Jeramey Jannene

City Proposes Study of Streetcar to Walker’s Point

Proposed extension would run from Third Ward south to 6th and National.

By - Jul 8th, 2021 04:25 pm
The Hop, Milwaukee's streetcar system, on N. Broadway. Photo by Jeramey Jannene.

The Hop, Milwaukee’s streetcar system, on N. Broadway. Photo by Jeramey Jannene.

The City of Milwaukee is poised to move forward with preliminary planning and engineering work on an extension of The Hop streetcar system south into Walker’s Point.

A total of $250,000 would be allocated to study an extension of the system from the Historic Third Ward south to the area near the S. 6th St. and W. National Ave.

“This funding would allow us to do some initial planning and engineering for the Walker’s Point extension, which will enable us to solidify cost estimates for the extension and put us in a better position to compete for future federal funding,” said Mayor Tom Barrett‘s communications director Jeff Fleming.

A 2019 proposal would have stopped the extension at the intersection of S. 1st St. and W. Pittsburgh Ave. because of engineering and political uncertainty about the alignment going further south. It was to include a study of a future extension from W. Pittsburgh Ave. to W. National Ave.

Area Alderman Jose G. Perez has advocated for an extension to the intersection of S. 6th St. and W. National Ave. since at least 2015.

Perez raised concerns with the southern extension not going far enough in the 2019 plan, which, along with unrelated concerns from other council members, effectively halted Barrett’s 3.6-mile, $160 million expansion plan. Much of that expansion would have run through Westown, going past Fiserv Forum before heading towards W. North Ave. via N. Martin Luther King Jr Dr.

The funds for the 2021 study would come from a tax incremental financing district created in 2015 to fund the reconstruction of S. 5th St. That district is over performing expectations because of the surge in property values along the street after it was narrowed.

Excess property tax revenue in a TIF district can be used to pay for public infrastructure work within a half mile of the district’s boundaries.

The oddly-shaped district Barrett is proposing to amend runs from W. Virginia St. to W. Washington St. and primarily includes properties along S. 5th St. and S. 6th St. Incremental property tax revenue above 2015 levels is currently used to pay down debt associated with the street reconstruction.

The TIF district amendment, which requires Common Council approval, covers more than a preliminary streetcar study.

An additional $900,000 would be budgeted for pedestrian and bicycle friendly improvements along S. 6th St. and W. Mineral St. The improvements could include new pavement, traffic calming elements, sidewalks, street trees, landscaping, street lighting, streetscaping and “pedestrian amenities,” according to a city report.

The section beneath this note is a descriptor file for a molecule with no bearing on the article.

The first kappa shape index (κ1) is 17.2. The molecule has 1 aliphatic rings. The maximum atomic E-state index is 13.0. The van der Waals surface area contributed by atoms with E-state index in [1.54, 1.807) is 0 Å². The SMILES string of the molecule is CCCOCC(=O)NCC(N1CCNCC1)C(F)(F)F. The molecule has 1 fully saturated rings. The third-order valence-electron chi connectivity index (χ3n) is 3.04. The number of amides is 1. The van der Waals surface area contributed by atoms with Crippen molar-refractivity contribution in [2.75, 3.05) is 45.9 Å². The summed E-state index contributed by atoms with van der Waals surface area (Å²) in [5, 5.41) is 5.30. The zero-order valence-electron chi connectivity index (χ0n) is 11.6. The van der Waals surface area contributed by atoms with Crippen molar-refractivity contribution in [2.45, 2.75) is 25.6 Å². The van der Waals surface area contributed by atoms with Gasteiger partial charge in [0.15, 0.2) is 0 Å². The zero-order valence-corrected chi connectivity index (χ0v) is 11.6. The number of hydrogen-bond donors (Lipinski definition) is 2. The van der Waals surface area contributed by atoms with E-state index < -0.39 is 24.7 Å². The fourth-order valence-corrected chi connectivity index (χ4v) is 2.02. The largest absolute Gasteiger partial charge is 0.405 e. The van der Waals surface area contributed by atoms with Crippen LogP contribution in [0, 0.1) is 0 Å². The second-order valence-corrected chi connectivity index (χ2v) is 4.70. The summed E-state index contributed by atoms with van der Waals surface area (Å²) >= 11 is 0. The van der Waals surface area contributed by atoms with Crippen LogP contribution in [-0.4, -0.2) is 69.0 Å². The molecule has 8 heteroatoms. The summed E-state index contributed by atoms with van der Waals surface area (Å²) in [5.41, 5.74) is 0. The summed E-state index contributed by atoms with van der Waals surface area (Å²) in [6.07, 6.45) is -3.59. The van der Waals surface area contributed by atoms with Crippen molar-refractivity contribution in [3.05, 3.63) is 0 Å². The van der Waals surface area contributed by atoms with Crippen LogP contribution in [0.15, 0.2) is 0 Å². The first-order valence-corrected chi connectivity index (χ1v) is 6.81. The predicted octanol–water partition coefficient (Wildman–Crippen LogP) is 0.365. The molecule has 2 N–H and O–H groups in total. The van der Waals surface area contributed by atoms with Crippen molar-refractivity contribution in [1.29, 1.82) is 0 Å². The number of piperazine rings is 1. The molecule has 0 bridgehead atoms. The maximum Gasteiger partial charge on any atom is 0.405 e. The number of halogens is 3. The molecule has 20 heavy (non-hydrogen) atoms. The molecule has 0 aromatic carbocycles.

W. National Ave. is slated to be rebuilt in the coming years as part of a state-funded project and the city is also seeking state funding for bicycle-friendly improvements to S. 6th St. north of W. Virginia St.

An additional $50,000 would be allocated for bike-sharing stations, enough to partially fund at least one Bublr Bikes station. A series of stations already exist in the area.

Engineering work on a streetcar extension north to Fiserv Forum and Bronzville is already substantially further along, part of the reason the Barrett administration proposed starting construction on that line in 2019.

But the council held off on enacting that plan, which eliminated some of the potential capital funding sources as tax incremental financing districts are being closed. The largest of those, the Beerline B district, is being closed out this year.

Barrett has included streetcar expansion as part of his targets for federal funding expected to flow to the city from a proposed infrastructure bill.

A lakefront extension of The Hop, through the base of The Couture, is scheduled to open next summer. The extension was part of the streetcar’s original 2015 approval, but has been stalled by repeated delays of the tower’s construction.

The city won a $750,000 federal grant to study the land use around potential streetcar extensions in 2016, finishing that work in late 2018. But that study, due to a restriction with the grant, didn’t include planning on the actual streetcar itself.

Perez did not respond to a request for comment by the time of publication.

2019 Extension Map

The Hop streetcar extension map. Map from City of Milwaukee.

The Hop streetcar extension map. Map from City of Milwaukee.

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More about the Milwaukee Streetcar

For more project details, including the project timeline, financing, route and possible extensions, see our extensive past coverage.

Read more about Milwaukee Streetcar here

Categories: Transportation, Weekly

2 thoughts on “Transportation: City Proposes Study of Streetcar to Walker’s Point”

  1. sbaldwin001 says:

    Here’s something that bothers me and should bother all Milwaukee citizens:

    “Excess property tax revenue in a TIF district can be used to pay for public infrastructure work within a half mile of the district’s boundaries.”

    Why within a “half mile”? Shouldn’t these TIF districts benefit the entire city? Why are Common Council members who representative wards far from these TIF districts not up in arms about this?

  2. Jeramey Jannene says:

    @Sbaldwin001 – The distance is set by state law and was a policy change the city lobbied for about a decade ago (going from memory on the date). Previously it had to be within the district.

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